We often hear that time is cyclical and that history often repeats itself. Can the same be said about food?
At the beginning of humanity, homo-sapiens were the ultimate foragers. Our ancestors would eat foods within reach, which was protein and herbs. Our palates have changed throughout time with the development of agriculture and modern technology, leading to a craving for processed food.
In recent years, diet and lifestyle gurus have turned back the clock for a more authentic and healthy lifestyle. One man who realized the advantages of curtailing your diet to caveman standards was Stanley-Boyd Eaton. In 1985, Eaton wrote about how Paleo was the "perfect human diet" in the New England Journal of Medicine.
Two theories drove Eaton's claim that Paleo was the perfect human diet; the first was the human body has remained the same since the beginning of time, and the second was individuals who were born before the development of farming were six inches taller than individuals born after the creation of agriculture. On top of that, Eaton posited that they never had cavities.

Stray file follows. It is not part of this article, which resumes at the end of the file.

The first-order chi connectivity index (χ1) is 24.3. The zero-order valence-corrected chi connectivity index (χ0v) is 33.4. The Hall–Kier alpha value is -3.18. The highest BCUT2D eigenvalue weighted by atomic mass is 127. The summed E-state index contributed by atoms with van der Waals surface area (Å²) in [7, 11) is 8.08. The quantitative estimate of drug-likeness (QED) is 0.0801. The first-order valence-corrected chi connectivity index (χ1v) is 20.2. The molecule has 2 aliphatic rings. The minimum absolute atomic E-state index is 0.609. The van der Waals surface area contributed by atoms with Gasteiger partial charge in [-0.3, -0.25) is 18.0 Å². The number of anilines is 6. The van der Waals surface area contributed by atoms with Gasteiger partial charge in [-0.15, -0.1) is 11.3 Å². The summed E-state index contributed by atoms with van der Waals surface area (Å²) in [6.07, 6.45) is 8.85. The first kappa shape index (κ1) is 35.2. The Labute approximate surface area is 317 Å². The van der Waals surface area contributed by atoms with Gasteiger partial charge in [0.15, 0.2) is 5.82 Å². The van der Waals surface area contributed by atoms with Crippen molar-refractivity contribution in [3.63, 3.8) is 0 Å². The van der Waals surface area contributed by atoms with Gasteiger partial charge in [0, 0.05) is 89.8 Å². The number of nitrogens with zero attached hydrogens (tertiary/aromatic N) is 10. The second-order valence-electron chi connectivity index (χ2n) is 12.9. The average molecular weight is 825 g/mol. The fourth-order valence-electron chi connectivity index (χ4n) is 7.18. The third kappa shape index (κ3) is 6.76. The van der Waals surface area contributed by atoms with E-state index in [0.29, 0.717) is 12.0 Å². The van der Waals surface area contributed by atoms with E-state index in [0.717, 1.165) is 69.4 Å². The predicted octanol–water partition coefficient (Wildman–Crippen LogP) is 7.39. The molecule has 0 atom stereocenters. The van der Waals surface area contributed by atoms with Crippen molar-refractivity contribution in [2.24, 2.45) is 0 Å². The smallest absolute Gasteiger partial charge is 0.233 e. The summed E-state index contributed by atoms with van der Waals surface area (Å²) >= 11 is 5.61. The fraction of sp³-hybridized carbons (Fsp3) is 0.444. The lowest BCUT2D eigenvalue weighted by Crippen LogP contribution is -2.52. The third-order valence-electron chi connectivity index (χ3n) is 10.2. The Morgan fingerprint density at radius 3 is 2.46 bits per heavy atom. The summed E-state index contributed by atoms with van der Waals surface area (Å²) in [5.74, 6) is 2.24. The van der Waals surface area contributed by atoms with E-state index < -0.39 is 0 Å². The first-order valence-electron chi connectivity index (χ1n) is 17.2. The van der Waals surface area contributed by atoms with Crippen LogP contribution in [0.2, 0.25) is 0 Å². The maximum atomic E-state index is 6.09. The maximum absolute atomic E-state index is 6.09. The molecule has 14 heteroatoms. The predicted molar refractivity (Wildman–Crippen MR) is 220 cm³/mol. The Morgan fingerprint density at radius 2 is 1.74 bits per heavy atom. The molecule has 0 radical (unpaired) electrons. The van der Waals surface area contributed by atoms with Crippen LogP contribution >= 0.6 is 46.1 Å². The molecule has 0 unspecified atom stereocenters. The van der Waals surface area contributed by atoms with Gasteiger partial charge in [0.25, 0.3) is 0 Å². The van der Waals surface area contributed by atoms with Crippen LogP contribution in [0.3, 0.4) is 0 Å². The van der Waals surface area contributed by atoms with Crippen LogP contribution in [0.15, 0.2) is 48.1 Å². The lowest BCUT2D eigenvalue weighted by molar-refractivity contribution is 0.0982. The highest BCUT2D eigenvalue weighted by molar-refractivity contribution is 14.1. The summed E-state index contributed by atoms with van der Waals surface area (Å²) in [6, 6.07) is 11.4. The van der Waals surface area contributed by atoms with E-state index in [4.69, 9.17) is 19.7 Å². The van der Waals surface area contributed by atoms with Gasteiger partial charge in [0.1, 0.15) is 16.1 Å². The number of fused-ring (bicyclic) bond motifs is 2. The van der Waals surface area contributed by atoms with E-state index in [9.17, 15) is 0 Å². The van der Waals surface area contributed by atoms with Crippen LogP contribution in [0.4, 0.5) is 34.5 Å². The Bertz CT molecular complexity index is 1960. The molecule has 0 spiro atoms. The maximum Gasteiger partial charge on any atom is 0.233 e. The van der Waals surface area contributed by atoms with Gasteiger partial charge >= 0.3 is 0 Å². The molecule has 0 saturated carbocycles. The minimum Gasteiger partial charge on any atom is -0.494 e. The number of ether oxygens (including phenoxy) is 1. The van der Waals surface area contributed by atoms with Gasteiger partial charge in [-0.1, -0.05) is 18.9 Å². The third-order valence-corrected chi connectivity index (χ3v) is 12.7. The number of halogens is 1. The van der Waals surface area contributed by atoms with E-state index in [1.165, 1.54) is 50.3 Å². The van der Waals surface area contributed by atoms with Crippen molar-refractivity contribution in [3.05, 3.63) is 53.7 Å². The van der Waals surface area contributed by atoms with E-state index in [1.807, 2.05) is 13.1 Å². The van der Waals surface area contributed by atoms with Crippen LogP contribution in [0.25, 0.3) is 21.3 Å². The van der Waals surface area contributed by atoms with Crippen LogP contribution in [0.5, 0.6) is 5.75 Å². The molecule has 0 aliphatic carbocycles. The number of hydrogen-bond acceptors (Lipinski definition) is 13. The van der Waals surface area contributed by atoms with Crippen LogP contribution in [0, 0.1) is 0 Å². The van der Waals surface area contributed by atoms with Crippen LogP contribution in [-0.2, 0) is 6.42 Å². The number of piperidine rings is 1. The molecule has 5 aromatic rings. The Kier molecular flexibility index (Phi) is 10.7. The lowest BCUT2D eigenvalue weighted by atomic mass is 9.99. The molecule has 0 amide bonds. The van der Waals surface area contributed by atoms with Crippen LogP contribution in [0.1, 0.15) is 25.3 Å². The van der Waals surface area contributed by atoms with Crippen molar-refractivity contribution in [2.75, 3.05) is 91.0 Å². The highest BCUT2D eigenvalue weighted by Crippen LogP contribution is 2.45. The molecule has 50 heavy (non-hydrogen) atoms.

Despite some controversy, Eaton's ideas garnered lots of interest, and years later, Loren Cordain took the movement to the next level with his Paleo Diet book. Cordain's book would become the Paleo community's go-to handbook. With that in hand, food enthusiasts and dietitians wrote blogs proclaiming the health and lifestyle benefits of the Paleo-centric diet, and the trend continues to expand each year with Paleo food creations, Paleo distributors, and even Paleo restaurants.
There are even companies developed solely on the premise of the paleo-future such as Grok Bars - "the purest concept of Paleo" out there. Grok Bars stick out in the Paleo community because owner Bryan Capitano stays true to and modernizes the Paleo concept by churning out unprocessed ingredients in a familiar snack format: the bar. There is nothing processed in the bar and everything in them is locally sourced out of Portland, Oregon.
Still, with all this innovation, the big question is whether the Paleo lifestyle will die off like the dinosaurs? Or will people continue to flock to the growing movement and make Paleo a norm? Our guess is as good as yours and in the meantime enjoy chewing on all of the newest food items that are now at our disposal!